Try this: Researchers studying mental fatigue found that mental blocking, or an inability to continue a train of thought, acts as an automatic safeguard to prevent an individual from continuing to work. When mental blocking kicks in, your brain is desperately trying to tell you to slow down. Shut off your electronics and take a much-needed day off to relax and give your mind a break.
Written by Mohan Garikiparithi
| –> Mental Health | –> Published on April 26, 2017
Mental exhaustion is a common occurrence and is a result of brain over-activity. Feelings of being overwhelmed by tasks at work or responsibilities to children and family members can leave you with feelings of frustration and mental unrest. You may also find yourself becoming envious of others you perceive as being more relaxed or laid back, as your level of mental stress can make you detest those who seem to have it easier.
When you spend a lot of mental effort on a task, you become mentally exhausted. Though manageable at first, over time, your ability to maintain your focus becomes hampered. This may leave you with an inability to concentrate, performing more mistakes than normal. Feelings of being stressed, irritated, and even depressed can lead you into a downward spiral, potentially affecting your health and the people around you.
What are the signs and symptoms of mental exhaustion?
Mental exhaustion can be easily recognized as feelings of being “burnt out” from excess, long-term stress—it is something we have all experienced before. Symptoms may initially present subtly, but over time, they become worse. It is important to note that mental exhaustion may eventually manifest as physical, emotional, and behavioral symptoms, as all these attributes are connected to the organ receiving the blunt of the mental stressors: the brain.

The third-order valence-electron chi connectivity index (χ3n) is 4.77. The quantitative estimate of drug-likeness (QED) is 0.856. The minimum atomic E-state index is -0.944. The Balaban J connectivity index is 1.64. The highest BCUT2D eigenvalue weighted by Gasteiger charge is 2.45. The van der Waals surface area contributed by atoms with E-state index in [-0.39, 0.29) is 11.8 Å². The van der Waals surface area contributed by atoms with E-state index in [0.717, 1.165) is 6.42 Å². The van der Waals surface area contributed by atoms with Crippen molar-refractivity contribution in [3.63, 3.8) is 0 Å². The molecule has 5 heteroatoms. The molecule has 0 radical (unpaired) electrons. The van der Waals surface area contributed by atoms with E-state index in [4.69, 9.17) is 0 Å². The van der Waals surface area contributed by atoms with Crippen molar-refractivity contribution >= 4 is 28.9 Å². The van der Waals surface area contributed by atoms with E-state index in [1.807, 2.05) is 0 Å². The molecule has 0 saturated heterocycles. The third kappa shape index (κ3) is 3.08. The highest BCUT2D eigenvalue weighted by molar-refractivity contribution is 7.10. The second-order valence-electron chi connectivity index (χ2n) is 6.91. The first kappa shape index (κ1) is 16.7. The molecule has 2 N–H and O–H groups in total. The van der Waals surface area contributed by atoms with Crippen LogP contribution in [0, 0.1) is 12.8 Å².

- Physical symptoms: This may include feelings of being tired most of the time, an increased tendency for becoming sick, frequent headaches, back pain, or muscle aches. You may also notice changes in appetite and sleep habits.
- Emotional symptoms: This can manifest as feelings of helplessness, as you feel trapped and defeated by your overwhelming sense of mental stress. The sense of self-doubt and failure may encompass the majority of your thoughts throughout the day, leading you to isolate yourself and develop a pessimistic view of the world and life in general.
- Behavioral symptoms: You may notice yourself not spending as much time with your friends and family because you feel too tired to make the effort. Procrastination and withdrawing from previous responsibilities can also be a sign of mental exhaustion. Your eating habits may change as well, whether it’s eating more or eating less. The use of alcohol or drugs to help cope with increased levels of stress may also be a predictor of increased mental stress levels.
What causes mental exhaustion?
Mental exhaustion does not necessarily occur in one fell swoop, but instead, it slowly accumulates over time. Being overworked, having too many responsibilities, or simply having too much going on in your life can cause you to reach an eventual boiling point, where your mind and body cannot cope anymore. This is when symptoms start to manifest.
When our capacity for dealing with stress becomes depleted, it may knock us back into a state of perpetual mental fatigue. This can even lead to potentially serious health issues such as depression, heart disease, chronic illness, and autoimmune disorders.
Mental exhaustion complications
Mental exhaustion can take a toll on virtually every aspect of a person’s life. Poor work performance due to decreased productivity can lead to negative consequences at your job, such as demotion or termination. Your irritability and poor mood could affect the people around you, leading to conflict with friends and loved ones. Your level of mental exhaustion may also affect how you perform during physical tasks, as the brain may perceive simple tasks as being arduous and tiring due to your lack of motivation.